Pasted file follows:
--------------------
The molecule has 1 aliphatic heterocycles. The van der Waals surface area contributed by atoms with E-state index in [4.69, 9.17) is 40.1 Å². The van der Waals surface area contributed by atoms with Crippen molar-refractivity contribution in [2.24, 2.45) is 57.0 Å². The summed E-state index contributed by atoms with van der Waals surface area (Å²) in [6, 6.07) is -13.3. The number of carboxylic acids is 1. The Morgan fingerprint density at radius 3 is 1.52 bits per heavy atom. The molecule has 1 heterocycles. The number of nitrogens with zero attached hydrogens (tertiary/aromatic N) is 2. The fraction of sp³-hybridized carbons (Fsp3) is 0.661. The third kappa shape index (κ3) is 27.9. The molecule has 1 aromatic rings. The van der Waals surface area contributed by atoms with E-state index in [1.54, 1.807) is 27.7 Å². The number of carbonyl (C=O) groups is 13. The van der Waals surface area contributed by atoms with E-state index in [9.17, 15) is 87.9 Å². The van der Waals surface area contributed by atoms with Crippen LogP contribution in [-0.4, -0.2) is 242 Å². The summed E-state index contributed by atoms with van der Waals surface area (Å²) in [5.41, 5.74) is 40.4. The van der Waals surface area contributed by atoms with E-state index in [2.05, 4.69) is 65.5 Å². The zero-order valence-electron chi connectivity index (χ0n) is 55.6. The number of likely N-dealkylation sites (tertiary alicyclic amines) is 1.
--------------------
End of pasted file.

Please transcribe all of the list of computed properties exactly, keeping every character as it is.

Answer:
The molecule has 1 aliphatic heterocycles. The van der Waals surface area contributed by atoms with E-state index in [4.69, 9.17) is 40.1 Å². The van der Waals surface area contributed by atoms with Crippen molar-refractivity contribution in [2.24, 2.45) is 57.0 Å². The summed E-state index contributed by atoms with van der Waals surface area (Å²) in [6, 6.07) is -13.3. The number of carboxylic acids is 1. The Morgan fingerprint density at radius 3 is 1.52 bits per heavy atom. The molecule has 1 heterocycles. The number of nitrogens with zero attached hydrogens (tertiary/aromatic N) is 2. The fraction of sp³-hybridized carbons (Fsp3) is 0.661. The third kappa shape index (κ3) is 27.9. The molecule has 1 aromatic rings. The van der Waals surface area contributed by atoms with E-state index in [1.54, 1.807) is 27.7 Å². The number of carbonyl (C=O) groups is 13. The van der Waals surface area contributed by atoms with E-state index in [9.17, 15) is 87.9 Å². The van der Waals surface area contributed by atoms with Crippen LogP contribution in [-0.4, -0.2) is 242 Å². The summed E-state index contributed by atoms with van der Waals surface area (Å²) in [5.41, 5.74) is 40.4. The van der Waals surface area contributed by atoms with E-state index in [2.05, 4.69) is 65.5 Å². The zero-order valence-electron chi connectivity index (χ0n) is 55.6. The number of likely N-dealkylation sites (tertiary alicyclic amines) is 1.